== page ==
Regarding killing kids, this is not a consistent view of liberty.  If you kill the kid unjustly, then you have infringed upon his liberty, and you have exercised power over him.  Sure, you might be able to say that you have liberty too, but you are not in a society of liberty for all.

This is where the viewpoint of estoppel comes in.  I don't know if you have read this paper by Kinsella, but it is great and I highly recommend it.  The idea is that if one initiates violence, then he cannot claim that his victim should not use equal reciprocal violence against him, as he has demonstrated that he is not against violence.  Maybe there is a better way to sum it up, but I suggest reading the paper, as it is really well written.

Anyway, regarding the hive mind, it looks like you really mean an actual hive mind, and I have no idea why you think this is inevitable, nevermind even being possible.  But then you say that animals already enjoy a hive mind experience, and there are very few animals that are even part of a hive.  So, I guess I'll just wait for you to explain what you mean by it.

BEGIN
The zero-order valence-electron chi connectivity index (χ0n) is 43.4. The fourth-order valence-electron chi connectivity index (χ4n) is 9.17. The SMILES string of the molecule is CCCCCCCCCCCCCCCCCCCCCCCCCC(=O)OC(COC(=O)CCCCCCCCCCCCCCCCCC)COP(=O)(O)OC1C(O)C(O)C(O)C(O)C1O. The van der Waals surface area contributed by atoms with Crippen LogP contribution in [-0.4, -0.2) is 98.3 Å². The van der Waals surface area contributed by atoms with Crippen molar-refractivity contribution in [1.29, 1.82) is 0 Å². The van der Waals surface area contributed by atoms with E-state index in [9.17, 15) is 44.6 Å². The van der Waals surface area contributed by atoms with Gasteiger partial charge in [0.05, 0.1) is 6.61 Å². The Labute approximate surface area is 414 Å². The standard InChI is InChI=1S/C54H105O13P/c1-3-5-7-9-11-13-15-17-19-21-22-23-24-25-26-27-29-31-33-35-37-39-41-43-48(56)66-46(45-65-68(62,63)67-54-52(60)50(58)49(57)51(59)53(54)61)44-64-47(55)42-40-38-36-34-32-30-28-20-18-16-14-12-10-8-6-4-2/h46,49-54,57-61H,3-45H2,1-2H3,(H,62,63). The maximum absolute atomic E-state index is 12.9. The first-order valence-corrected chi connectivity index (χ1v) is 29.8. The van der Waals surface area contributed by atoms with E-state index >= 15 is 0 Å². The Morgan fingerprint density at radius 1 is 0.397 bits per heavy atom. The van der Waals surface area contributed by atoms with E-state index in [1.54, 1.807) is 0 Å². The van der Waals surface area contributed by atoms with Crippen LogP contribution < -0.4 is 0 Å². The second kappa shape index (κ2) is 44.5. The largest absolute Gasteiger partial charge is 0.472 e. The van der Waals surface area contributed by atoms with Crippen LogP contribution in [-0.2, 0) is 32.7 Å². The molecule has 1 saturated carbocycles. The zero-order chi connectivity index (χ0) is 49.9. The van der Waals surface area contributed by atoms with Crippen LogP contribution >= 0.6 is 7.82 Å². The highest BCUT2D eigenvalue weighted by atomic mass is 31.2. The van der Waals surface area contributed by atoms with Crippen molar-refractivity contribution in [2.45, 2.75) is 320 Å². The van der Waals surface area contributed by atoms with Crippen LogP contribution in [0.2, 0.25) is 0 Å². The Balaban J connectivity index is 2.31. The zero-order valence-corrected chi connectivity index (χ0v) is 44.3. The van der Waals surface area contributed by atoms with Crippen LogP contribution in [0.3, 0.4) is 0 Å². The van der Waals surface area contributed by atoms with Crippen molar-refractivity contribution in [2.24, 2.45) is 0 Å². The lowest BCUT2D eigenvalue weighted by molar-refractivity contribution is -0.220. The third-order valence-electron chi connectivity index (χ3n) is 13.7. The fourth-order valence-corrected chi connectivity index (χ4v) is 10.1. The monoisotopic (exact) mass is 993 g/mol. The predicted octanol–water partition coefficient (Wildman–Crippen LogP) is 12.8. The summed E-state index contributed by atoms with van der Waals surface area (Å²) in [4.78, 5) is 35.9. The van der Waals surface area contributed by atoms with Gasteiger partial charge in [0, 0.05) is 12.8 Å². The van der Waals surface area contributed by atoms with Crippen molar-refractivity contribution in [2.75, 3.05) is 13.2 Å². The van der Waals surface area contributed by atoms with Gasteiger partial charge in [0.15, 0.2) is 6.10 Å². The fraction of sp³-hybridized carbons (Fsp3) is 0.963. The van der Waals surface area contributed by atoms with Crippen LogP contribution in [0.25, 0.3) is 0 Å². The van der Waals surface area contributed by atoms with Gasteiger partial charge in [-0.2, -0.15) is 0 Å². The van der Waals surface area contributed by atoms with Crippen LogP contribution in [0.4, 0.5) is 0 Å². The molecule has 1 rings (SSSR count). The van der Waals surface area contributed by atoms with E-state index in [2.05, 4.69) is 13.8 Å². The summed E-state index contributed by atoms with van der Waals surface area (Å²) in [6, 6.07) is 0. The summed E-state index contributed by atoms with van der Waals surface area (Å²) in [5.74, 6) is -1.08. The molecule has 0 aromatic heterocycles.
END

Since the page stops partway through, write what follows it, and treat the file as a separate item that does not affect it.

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hashem replied on Sun, Jun 24 2012 3:17 AM

EDIT: Don't be scared, this seeming wall of text is actually 3 separate responses to 3 different people.

To be sure I'm having trouble articulating my thoughts, although I understand it well enough in my head. I'm not really in a position to write a 30 page essay, or to expect you to read that much. So bare with me, it's a complicated and non-mainstream view I've arrived at and it may not be polished yet. Basically, I'm challenging the pillars of libertarianism, just like I challenge all statist tenets. That's what I do, my brain runs in overdrive and I challenge everything constantly looking for flaws to improve.

@mikachusetts, Rules aren't physical chains, so they aren't used to control your actions. Rather, they're propagated to convince you to control your own actions. Religion is an obvious example of this, but rules in society are subject to the same criticism. Just like the State is a fiction, so are rules. People want you to think you should follow them, but those people can't themselves overcome the fact/value dichotomy to say you should or shouldn't act in accordance with your personal cost:benefit calculation.